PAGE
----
#1
    [tex] \hat{L}_{-} Y_{l,-l}(\vartheta,\varphi) =0 [/tex]

    Okay??

    Solve this equation and find
    [tex] Y_{l,-l} (\vartheta,\varphi) [/tex]

    and tell me what u get.Normelize the solution and give the constant of integration as well.

    Then i'll guide through step #2.

    Daniel.
     
  8. Jan 28, 2005 #7
    These are a few results I'm getting but again it seems I'm stuck on the same sort of problem again :(

    [tex]L_{-} Y_l^{-l} = -\hbar e^{-i\phi}\left(\frac{\partial Y_l^{-l}}{\partial\theta} - \cot\theta \frac{\partial Y_l^{-l}}{\partial \phi}\right)=0[/tex]

    So [tex]\frac{\partial Y_l^{-l}}{\partial\theta} = \cot\theta \frac{\partial Y_l^{-l}}{\partial \phi}[/tex]

    [tex]\frac{\partial Y_l^{-l}}{\partial \phi} = -il B_l^{-l} e^{-il\phi} P_l^{-l}[/tex]

    [tex]\frac{\partial Y_l^{-l}}{\partial \theta} = B_l^{-l} e^{-il\phi}\left(P_l^{-l+1} + l\frac{\cos\theta}{\sin^2\theta}P_l^{-l}\right) [/tex]

    so from this I get

    [tex]P_l^{-l+1} + l\frac{\cos\theta}{\sin^2\theta}P_l^{-l} = -il\cot\theta P_l^{-l}[/tex]

    But I can't see how I should continue....
    Forgive me for my seemingly stupidity
     
  9. Jan 28, 2005 #8

    dextercioby

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    So
    [tex] \hat{L}_{-} =\hbar e^{-i\varphi}(-\frac{\partial}{\partial \vartheta}+i\cot\vartheta \frac{\partial}{\partial \varphi}) [/tex] (1)

    Okay??
    [tex] Y_{l,-l}(\vartheta,\varphi)=P_{l,-l}(\vartheta)e^{-il\varphi} [/tex](2)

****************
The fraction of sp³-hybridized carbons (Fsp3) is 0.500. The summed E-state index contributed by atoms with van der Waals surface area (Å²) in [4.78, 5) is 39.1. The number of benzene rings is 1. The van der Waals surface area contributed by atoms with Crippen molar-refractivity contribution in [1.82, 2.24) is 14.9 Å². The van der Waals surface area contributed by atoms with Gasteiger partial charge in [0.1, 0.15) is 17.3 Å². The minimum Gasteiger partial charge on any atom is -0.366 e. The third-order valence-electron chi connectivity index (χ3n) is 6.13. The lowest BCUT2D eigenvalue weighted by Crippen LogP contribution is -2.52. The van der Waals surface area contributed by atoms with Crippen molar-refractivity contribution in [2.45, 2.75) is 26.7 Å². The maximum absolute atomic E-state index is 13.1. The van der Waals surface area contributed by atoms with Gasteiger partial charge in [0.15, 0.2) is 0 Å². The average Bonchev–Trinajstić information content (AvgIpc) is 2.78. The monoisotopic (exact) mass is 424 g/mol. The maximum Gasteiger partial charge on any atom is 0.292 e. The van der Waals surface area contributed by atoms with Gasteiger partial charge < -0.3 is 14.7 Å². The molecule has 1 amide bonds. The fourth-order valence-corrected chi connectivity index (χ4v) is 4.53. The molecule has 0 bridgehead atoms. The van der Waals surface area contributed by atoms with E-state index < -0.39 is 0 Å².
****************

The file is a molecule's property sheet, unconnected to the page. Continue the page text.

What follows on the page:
Apply the operator (1) on the function (2) and give me the differential equation for
    [tex] P_{l,-l}(\vartheta) [/tex]

    Daniel.
     
  10. Jan 28, 2005 #9
    [tex]L_{-} Y_l^{-l} = \hbar e^{-i(l+1)\phi}\left(\cot\theta P_l^{-l} - \frac{\partial P_l^{-l} } {\partial \theta} \right) = 0 [/tex]

    so [tex]\frac{\partial P_l^{-l} } {\partial \theta} = \cot\theta P_l^{-l}[/tex]
     
  11. Jan 28, 2005 #10

    dextercioby

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    Almost,u missed the "l" when differentiating wrt [itex] \varphi [/itex].It's not PD anymore (one variable only,[itex] \vartheta [/itex]):

    [tex] \frac{dP_{l,-l}(\vartheta)}{d\vartheta}=l\cot\vartheta P_{l,-l}(\vartheta) [/tex]

    Solve this ODE.Then write the spherical harmonic...

    Daniel.
     
  12. Jan 28, 2005 #11
    Integrating factor is [tex]\frac{1}{\sin^l\theta}[/tex], so
    [tex]P_l^{-l} = C \sin^l\theta[/tex]

    So [tex]Y_l^{-l} = C \sin^l\theta e^{-il\phi}[/tex]

    #edit# I have to go now. Much thanks for your help! :)
     
    Last edited: Jan 28, 2005
  13. Jan 28, 2005 #12

    dextercioby

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    Perfect.Now normalize it and tell me what is the normalization constant...Chose the phase equal to 1.

    Daniel.
     
  14. Jan 28, 2005 #13
    [tex]\int d\theta d\phi C^2 \sin^{2l}\theta = 2\pi C^2 \int_0^\pi d\theta sin^{2l}\theta[/tex]

    since [tex]\int_0^\pi d\theta sin^n \theta = \frac{n-1}{n}\int_0^\pi d\theta sin^{n-2} \theta [/tex]

    the integral is equal to

    [tex]\frac{2l-1}{2l}\frac{2l-3}{2l-2}\cdots \frac{1}{2} \frac{\pi}{2}[/tex]
    if n>=2 and n is even and this is equal to